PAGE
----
Weerbaarder, guller en attractiever : naar een nieuwe aanpak voor het veen in het Lage Midden van Fryslân
    Ruyter, P. de; Vogelzang, T.A. ; Prins, H. - \ 2018
    Bureau Peter de Ruyter Landschapsarchitectuur - 32 p.
    Zeapyranolactone − A novel strigolactone from maize
    Charnikhova, Tatsiana V. ; Gaus, Katharina ; Lumbroso, Alexandre ; Sanders, Mark ; Vincken, Jean Paul ; Mesmaeker, Alain De; Ruyter-Spira, Carolien P. ; Screpanti, Claudio ; Bouwmeester, Harro J. - \ 2018
    Phytochemistry Letters 24 (2018). - ISSN 1874-3900 - p. 172 - 178.
    Maize (Zea mays) - NMR - Prep-HPLC–MS - Strigolactones - Zeapyranolactone
    The structure of a new strigolactone present in the root exudate and root extract of maize hybrid cv NK Falkone plants was elucidated and characterized as zeapyranolactone: Methyl.(E)-3-((4-methyl-5-oxo-2,5-dihydrofuran-2-yl)oxy)-2-(4,4,5-trimethyl-2-oxo-2,3,4,6,7,7a-hexahydrocyclopenta[b]pyran-7-yl)acrylate. Unlike any other strigolactone published so far, it contains a 4,4-dimethyltetrahydropyran-2-one as A ring. The impact of the elucidation of this structure on the earlier postulated biosynthetic pathway of another maize strigolactone, zealactone, is discussed.
    Blockchain for agriculture and food : Findings from the pilot study
    Ge, Lan ; Brewster, Christopher ; Spek, Jacco ; Smeenk, Anton ; Top, Jan ; Diepen, Frans van; Klaase, Bob ; Graumans, Conny ; Ruyter de Wildt, Marieke de - \ 2017
    Wageningen : Wageningen Economic Research (Wageningen Economic Research report 2017-112) - ISBN 9789463438179 - 33
    This report documents experiences and findings from the public private partnership (PPP) project ‘Blockchain for Agrifood’ that was started in March 2017. The project aims to contribute to a better understanding of the blockchain technology (BCT) and its implications for agrifood, especially how it can impact specific aspects of supply chains and what is needed to apply BCT in agrifood chains. A second aim of this project is to conceptualise and develop a proof of concept in an application based on a use case concerning table grapes from South Africa where BCT could be applied. This has been done by building a demonstrator that keeps track of different certificates involved in the table grapes supply chain. The code of this demonstrator is published at Github. Furthermore, the project explored issues regarding the relevance, applicability and implications of BCT for the agrifood sector through literature study and stakeholder consultation.
    Exploring the resistance against root parasitic plants in Arabidopsis and tomato
    Cheng, Xi - \ 2017
    Wageningen University. Promotor(en): H.J. Bouwmeester, co-promotor(en): C.P. Ruyter-Spira. - Wageningen : Wageningen University - ISBN 9789463437004 - 305
    plants - parasitic plants - arabidopsis thaliana - solanum lycopersicum - host parasite relationships - plant growth regulators - resistance - planten - parasitaire planten - arabidopsis thaliana - solanum lycopersicum - gastheer parasiet relaties - plantengroeiregulatoren - weerstand
    Root parasitic plant species such as broomrapes (Orobanche and Phelipanche spp.) and witchweeds (Striga spp.) are notorious agricultural weeds. They cause damage to crops by depriving them of water, nutrients and assimilates via a vascular connection. The difficulty in controlling root parasitic weeds is largely due to their intricate lifecycle and partially underground lifestyle. Their life cycle includes processes such as germination of the seed, the formation of the vascular connection with the host, the growth and development of the parasite after attachment and the emergence of shoots and flowers aboveground. The germination of many parasitic plants is induced by strigolactones that were recently shown to also be signalling compounds that stimulate mycorrhizal symbiosis. In addition, in the past few years, their role in plant development and plant defense has been established revealing them as a new class of plant hormones that exert their function likely in interaction with other hormones.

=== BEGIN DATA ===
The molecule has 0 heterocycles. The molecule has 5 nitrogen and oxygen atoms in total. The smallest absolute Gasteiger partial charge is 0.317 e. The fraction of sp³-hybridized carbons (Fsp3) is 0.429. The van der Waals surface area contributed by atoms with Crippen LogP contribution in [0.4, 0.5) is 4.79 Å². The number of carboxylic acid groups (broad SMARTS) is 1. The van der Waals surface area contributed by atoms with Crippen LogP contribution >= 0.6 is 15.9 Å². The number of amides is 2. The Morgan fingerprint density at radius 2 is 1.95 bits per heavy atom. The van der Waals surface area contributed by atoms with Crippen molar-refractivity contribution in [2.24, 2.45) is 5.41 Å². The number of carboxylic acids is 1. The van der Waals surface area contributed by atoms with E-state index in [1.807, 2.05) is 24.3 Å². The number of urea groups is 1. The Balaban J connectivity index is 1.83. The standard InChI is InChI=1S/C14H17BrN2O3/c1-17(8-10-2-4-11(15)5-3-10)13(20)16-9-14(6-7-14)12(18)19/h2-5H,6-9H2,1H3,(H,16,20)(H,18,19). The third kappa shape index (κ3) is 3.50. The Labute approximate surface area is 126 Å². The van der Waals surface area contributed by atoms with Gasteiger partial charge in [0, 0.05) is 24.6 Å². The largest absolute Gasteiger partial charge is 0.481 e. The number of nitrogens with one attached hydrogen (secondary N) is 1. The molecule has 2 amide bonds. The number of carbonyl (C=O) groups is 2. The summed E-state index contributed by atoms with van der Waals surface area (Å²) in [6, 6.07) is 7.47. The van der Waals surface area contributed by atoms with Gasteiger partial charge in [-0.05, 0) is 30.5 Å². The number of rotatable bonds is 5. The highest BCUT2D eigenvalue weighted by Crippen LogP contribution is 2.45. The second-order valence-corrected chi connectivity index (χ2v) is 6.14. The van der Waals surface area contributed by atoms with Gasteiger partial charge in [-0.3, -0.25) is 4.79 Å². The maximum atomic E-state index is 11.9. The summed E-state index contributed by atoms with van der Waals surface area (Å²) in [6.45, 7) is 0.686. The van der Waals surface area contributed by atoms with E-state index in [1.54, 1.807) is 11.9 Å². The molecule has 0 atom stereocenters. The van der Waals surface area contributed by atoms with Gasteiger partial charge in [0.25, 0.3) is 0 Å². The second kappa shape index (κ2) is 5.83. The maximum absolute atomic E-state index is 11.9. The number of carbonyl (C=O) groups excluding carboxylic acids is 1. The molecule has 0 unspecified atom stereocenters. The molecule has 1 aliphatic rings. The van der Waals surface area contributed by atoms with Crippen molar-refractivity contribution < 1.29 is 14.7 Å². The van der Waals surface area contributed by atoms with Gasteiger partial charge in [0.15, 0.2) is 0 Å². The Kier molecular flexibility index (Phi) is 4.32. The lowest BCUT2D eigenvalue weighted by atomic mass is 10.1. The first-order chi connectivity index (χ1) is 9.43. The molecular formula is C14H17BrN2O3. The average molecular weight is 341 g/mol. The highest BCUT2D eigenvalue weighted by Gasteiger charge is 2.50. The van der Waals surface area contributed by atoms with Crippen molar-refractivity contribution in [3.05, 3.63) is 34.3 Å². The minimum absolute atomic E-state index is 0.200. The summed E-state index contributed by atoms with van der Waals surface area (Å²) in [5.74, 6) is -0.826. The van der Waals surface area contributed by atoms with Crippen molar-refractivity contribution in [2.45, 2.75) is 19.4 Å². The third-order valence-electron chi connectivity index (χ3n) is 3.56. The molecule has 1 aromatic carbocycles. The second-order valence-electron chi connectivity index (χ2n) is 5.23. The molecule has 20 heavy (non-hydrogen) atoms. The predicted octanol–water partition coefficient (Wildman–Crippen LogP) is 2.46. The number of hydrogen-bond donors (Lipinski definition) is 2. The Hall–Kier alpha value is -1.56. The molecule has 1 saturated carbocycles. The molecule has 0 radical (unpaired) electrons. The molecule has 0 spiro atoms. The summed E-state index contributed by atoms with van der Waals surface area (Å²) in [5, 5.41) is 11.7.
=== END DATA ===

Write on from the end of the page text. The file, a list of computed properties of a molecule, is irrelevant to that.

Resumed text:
The role of strigolactones and the fungal microbiome in rice during drought adaptation
    Andreo Jimenez, Beatriz - \ 2017
    Wageningen University. Promotor(en): H.J. Bouwmeester, co-promotor(en): C. Ruyter-Spira. - Wageningen : Wageningen University - ISBN 9789463437028 - 205
    drought resistance - drought - abiotic injuries - rice - oryza sativa - plant-microbe interactions - nutrient uptake - defence mechanisms - hormones - fungi - genes - droogteresistentie - droogte - abiotische beschadigingen - rijst - oryza sativa - plant-microbe interacties - voedingsstoffenopname (planten) - verdedigingsmechanismen - hormonen - schimmels - genen

    Rice is the most important food crop in the world, feeding over half the world’s population. However, rice water use efficiency, defined by units of yield produced per unit of water used, is the lowest of all crops. The aim of this thesis was to study the effect of plant hormones and the root microbiome on drought tolerance in rice. The new plant hormone, strigolactone, was shown to be upregulated under drought and to regulate drought tolerance in interaction with the drought-hormone abscisic acid. Using a large collection of rice genotypes grown in the field, we showed that the composition of the root associated fungal microbiome is determined by the rice genotype and can contribute to drought tolerance.

    Mutation in sorghum LOW GERMINATION STIMULANT 1 alters strigolactones and causes Striga resistance
    Gobena, Daniel ; Shimels, Mahdere ; Rich, Patrick J. ; Ruyter-Spira, Carolien ; Bouwmeester, Harro ; Kanuganti, Satish ; Mengiste, Tesfaye ; Ejeta, Gebisa - \ 2017